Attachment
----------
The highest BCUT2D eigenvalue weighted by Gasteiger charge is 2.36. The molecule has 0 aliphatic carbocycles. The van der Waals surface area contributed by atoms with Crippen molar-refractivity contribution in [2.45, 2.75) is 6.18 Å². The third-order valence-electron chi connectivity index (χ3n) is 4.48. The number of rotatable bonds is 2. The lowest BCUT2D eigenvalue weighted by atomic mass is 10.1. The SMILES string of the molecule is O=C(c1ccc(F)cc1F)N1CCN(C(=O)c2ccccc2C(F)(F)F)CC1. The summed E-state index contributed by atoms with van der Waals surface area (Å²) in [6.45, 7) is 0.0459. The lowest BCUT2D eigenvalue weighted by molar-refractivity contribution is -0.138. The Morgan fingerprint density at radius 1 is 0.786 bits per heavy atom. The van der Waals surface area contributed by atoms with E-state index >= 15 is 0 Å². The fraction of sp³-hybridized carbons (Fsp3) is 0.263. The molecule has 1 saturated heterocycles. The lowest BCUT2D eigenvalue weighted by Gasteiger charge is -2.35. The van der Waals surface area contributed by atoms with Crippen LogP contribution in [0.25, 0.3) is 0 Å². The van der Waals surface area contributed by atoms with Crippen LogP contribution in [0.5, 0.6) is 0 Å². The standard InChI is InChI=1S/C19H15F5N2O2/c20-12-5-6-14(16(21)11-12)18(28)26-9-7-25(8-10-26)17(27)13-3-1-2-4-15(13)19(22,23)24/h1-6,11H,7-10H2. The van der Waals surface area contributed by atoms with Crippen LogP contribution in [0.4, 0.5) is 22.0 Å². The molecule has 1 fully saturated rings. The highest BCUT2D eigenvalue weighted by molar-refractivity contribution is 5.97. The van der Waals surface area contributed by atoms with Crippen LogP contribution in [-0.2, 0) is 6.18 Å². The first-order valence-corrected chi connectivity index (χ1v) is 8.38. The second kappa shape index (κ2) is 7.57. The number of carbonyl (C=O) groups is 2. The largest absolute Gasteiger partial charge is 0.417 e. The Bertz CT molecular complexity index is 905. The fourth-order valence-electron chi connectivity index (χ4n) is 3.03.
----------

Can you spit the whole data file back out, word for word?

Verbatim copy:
The highest BCUT2D eigenvalue weighted by Gasteiger charge is 2.36. The molecule has 0 aliphatic carbocycles. The van der Waals surface area contributed by atoms with Crippen molar-refractivity contribution in [2.45, 2.75) is 6.18 Å². The third-order valence-electron chi connectivity index (χ3n) is 4.48. The number of rotatable bonds is 2. The lowest BCUT2D eigenvalue weighted by atomic mass is 10.1. The SMILES string of the molecule is O=C(c1ccc(F)cc1F)N1CCN(C(=O)c2ccccc2C(F)(F)F)CC1. The summed E-state index contributed by atoms with van der Waals surface area (Å²) in [6.45, 7) is 0.0459. The lowest BCUT2D eigenvalue weighted by molar-refractivity contribution is -0.138. The Morgan fingerprint density at radius 1 is 0.786 bits per heavy atom. The van der Waals surface area contributed by atoms with E-state index >= 15 is 0 Å². The fraction of sp³-hybridized carbons (Fsp3) is 0.263. The molecule has 1 saturated heterocycles. The lowest BCUT2D eigenvalue weighted by Gasteiger charge is -2.35. The van der Waals surface area contributed by atoms with Crippen LogP contribution in [0.25, 0.3) is 0 Å². The van der Waals surface area contributed by atoms with Crippen LogP contribution in [0.5, 0.6) is 0 Å². The standard InChI is InChI=1S/C19H15F5N2O2/c20-12-5-6-14(16(21)11-12)18(28)26-9-7-25(8-10-26)17(27)13-3-1-2-4-15(13)19(22,23)24/h1-6,11H,7-10H2. The van der Waals surface area contributed by atoms with Crippen LogP contribution in [0.4, 0.5) is 22.0 Å². The molecule has 1 fully saturated rings. The highest BCUT2D eigenvalue weighted by molar-refractivity contribution is 5.97. The van der Waals surface area contributed by atoms with Crippen LogP contribution in [-0.2, 0) is 6.18 Å². The first-order valence-corrected chi connectivity index (χ1v) is 8.38. The second kappa shape index (κ2) is 7.57. The number of carbonyl (C=O) groups is 2. The largest absolute Gasteiger partial charge is 0.417 e. The Bertz CT molecular complexity index is 905. The fourth-order valence-electron chi connectivity index (χ4n) is 3.03.